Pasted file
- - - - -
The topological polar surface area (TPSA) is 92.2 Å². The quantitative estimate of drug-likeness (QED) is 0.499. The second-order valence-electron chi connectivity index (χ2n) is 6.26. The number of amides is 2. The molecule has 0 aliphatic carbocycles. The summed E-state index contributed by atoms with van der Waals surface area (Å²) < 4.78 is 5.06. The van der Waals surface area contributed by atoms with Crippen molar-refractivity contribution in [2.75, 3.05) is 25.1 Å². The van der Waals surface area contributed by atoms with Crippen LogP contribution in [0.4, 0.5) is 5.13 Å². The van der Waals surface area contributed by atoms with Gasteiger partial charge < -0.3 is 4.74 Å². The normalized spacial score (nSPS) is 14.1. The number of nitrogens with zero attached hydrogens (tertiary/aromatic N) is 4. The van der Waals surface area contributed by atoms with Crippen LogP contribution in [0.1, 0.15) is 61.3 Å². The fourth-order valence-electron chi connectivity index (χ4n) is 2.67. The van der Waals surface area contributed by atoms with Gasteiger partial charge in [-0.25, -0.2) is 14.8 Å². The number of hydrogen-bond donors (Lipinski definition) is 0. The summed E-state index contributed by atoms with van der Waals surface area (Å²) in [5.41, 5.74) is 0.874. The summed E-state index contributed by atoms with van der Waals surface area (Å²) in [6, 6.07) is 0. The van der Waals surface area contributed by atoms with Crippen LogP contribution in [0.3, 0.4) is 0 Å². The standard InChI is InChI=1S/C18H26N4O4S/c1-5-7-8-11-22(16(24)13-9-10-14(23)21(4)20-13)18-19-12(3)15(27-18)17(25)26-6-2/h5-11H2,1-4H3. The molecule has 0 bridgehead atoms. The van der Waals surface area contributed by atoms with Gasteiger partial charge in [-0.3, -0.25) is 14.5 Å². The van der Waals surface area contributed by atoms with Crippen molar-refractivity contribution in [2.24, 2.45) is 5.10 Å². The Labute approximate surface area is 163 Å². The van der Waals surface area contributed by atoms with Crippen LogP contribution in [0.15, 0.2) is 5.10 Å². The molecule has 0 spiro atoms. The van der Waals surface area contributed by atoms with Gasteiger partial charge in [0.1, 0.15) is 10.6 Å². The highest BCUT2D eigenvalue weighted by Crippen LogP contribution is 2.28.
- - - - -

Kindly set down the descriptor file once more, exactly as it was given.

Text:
The topological polar surface area (TPSA) is 92.2 Å². The quantitative estimate of drug-likeness (QED) is 0.499. The second-order valence-electron chi connectivity index (χ2n) is 6.26. The number of amides is 2. The molecule has 0 aliphatic carbocycles. The summed E-state index contributed by atoms with van der Waals surface area (Å²) < 4.78 is 5.06. The van der Waals surface area contributed by atoms with Crippen molar-refractivity contribution in [2.75, 3.05) is 25.1 Å². The van der Waals surface area contributed by atoms with Crippen LogP contribution in [0.4, 0.5) is 5.13 Å². The van der Waals surface area contributed by atoms with Gasteiger partial charge < -0.3 is 4.74 Å². The normalized spacial score (nSPS) is 14.1. The number of nitrogens with zero attached hydrogens (tertiary/aromatic N) is 4. The van der Waals surface area contributed by atoms with Crippen LogP contribution in [0.1, 0.15) is 61.3 Å². The fourth-order valence-electron chi connectivity index (χ4n) is 2.67. The van der Waals surface area contributed by atoms with Gasteiger partial charge in [-0.25, -0.2) is 14.8 Å². The number of hydrogen-bond donors (Lipinski definition) is 0. The summed E-state index contributed by atoms with van der Waals surface area (Å²) in [5.41, 5.74) is 0.874. The summed E-state index contributed by atoms with van der Waals surface area (Å²) in [6, 6.07) is 0. The van der Waals surface area contributed by atoms with Crippen LogP contribution in [0.3, 0.4) is 0 Å². The standard InChI is InChI=1S/C18H26N4O4S/c1-5-7-8-11-22(16(24)13-9-10-14(23)21(4)20-13)18-19-12(3)15(27-18)17(25)26-6-2/h5-11H2,1-4H3. The molecule has 0 bridgehead atoms. The van der Waals surface area contributed by atoms with Gasteiger partial charge in [-0.3, -0.25) is 14.5 Å². The van der Waals surface area contributed by atoms with Crippen molar-refractivity contribution in [2.24, 2.45) is 5.10 Å². The Labute approximate surface area is 163 Å². The van der Waals surface area contributed by atoms with Crippen LogP contribution in [0.15, 0.2) is 5.10 Å². The molecule has 0 spiro atoms. The van der Waals surface area contributed by atoms with Gasteiger partial charge in [0.1, 0.15) is 10.6 Å². The highest BCUT2D eigenvalue weighted by Crippen LogP contribution is 2.28.